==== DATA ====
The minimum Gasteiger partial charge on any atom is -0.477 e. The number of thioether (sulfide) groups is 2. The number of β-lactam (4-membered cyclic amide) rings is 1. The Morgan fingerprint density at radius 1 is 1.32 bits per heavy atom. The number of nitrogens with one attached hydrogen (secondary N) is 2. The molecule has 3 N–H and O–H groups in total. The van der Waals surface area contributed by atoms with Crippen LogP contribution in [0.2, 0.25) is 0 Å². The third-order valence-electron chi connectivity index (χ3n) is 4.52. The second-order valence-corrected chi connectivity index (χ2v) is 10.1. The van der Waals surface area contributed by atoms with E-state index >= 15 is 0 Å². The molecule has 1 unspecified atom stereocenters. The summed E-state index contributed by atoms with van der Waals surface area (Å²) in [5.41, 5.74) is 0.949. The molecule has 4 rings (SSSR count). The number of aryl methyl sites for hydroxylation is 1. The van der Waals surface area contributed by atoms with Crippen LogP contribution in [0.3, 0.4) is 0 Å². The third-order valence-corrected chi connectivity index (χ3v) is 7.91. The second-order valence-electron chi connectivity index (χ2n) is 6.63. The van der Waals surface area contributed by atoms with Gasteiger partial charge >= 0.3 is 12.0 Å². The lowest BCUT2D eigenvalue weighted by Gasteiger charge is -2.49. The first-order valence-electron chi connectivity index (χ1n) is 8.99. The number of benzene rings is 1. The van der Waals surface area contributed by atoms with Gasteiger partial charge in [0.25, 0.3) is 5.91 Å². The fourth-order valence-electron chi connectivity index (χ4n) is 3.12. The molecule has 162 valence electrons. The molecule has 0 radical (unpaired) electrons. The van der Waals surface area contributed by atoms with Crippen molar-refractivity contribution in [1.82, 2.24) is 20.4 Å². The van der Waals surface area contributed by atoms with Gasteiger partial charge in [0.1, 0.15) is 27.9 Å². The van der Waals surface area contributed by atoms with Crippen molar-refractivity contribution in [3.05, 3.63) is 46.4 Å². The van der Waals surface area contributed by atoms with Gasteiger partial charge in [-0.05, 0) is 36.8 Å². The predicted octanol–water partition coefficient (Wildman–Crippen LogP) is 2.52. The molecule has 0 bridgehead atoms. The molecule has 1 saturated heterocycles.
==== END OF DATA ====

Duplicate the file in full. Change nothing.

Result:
The minimum Gasteiger partial charge on any atom is -0.477 e. The number of thioether (sulfide) groups is 2. The number of β-lactam (4-membered cyclic amide) rings is 1. The Morgan fingerprint density at radius 1 is 1.32 bits per heavy atom. The number of nitrogens with one attached hydrogen (secondary N) is 2. The molecule has 3 N–H and O–H groups in total. The van der Waals surface area contributed by atoms with Crippen LogP contribution in [0.2, 0.25) is 0 Å². The third-order valence-electron chi connectivity index (χ3n) is 4.52. The second-order valence-corrected chi connectivity index (χ2v) is 10.1. The van der Waals surface area contributed by atoms with E-state index >= 15 is 0 Å². The molecule has 1 unspecified atom stereocenters. The summed E-state index contributed by atoms with van der Waals surface area (Å²) in [5.41, 5.74) is 0.949. The molecule has 4 rings (SSSR count). The number of aryl methyl sites for hydroxylation is 1. The van der Waals surface area contributed by atoms with Crippen LogP contribution in [0.3, 0.4) is 0 Å². The third-order valence-corrected chi connectivity index (χ3v) is 7.91. The second-order valence-electron chi connectivity index (χ2n) is 6.63. The van der Waals surface area contributed by atoms with Gasteiger partial charge >= 0.3 is 12.0 Å². The lowest BCUT2D eigenvalue weighted by Gasteiger charge is -2.49. The first-order valence-electron chi connectivity index (χ1n) is 8.99. The number of benzene rings is 1. The van der Waals surface area contributed by atoms with Gasteiger partial charge in [0.25, 0.3) is 5.91 Å². The fourth-order valence-electron chi connectivity index (χ4n) is 3.12. The molecule has 162 valence electrons. The molecule has 0 radical (unpaired) electrons. The van der Waals surface area contributed by atoms with Crippen molar-refractivity contribution in [1.82, 2.24) is 20.4 Å². The van der Waals surface area contributed by atoms with Gasteiger partial charge in [0.1, 0.15) is 27.9 Å². The van der Waals surface area contributed by atoms with Crippen molar-refractivity contribution in [3.05, 3.63) is 46.4 Å². The van der Waals surface area contributed by atoms with Gasteiger partial charge in [-0.05, 0) is 36.8 Å². The predicted octanol–water partition coefficient (Wildman–Crippen LogP) is 2.52. The molecule has 0 bridgehead atoms. The molecule has 1 saturated heterocycles.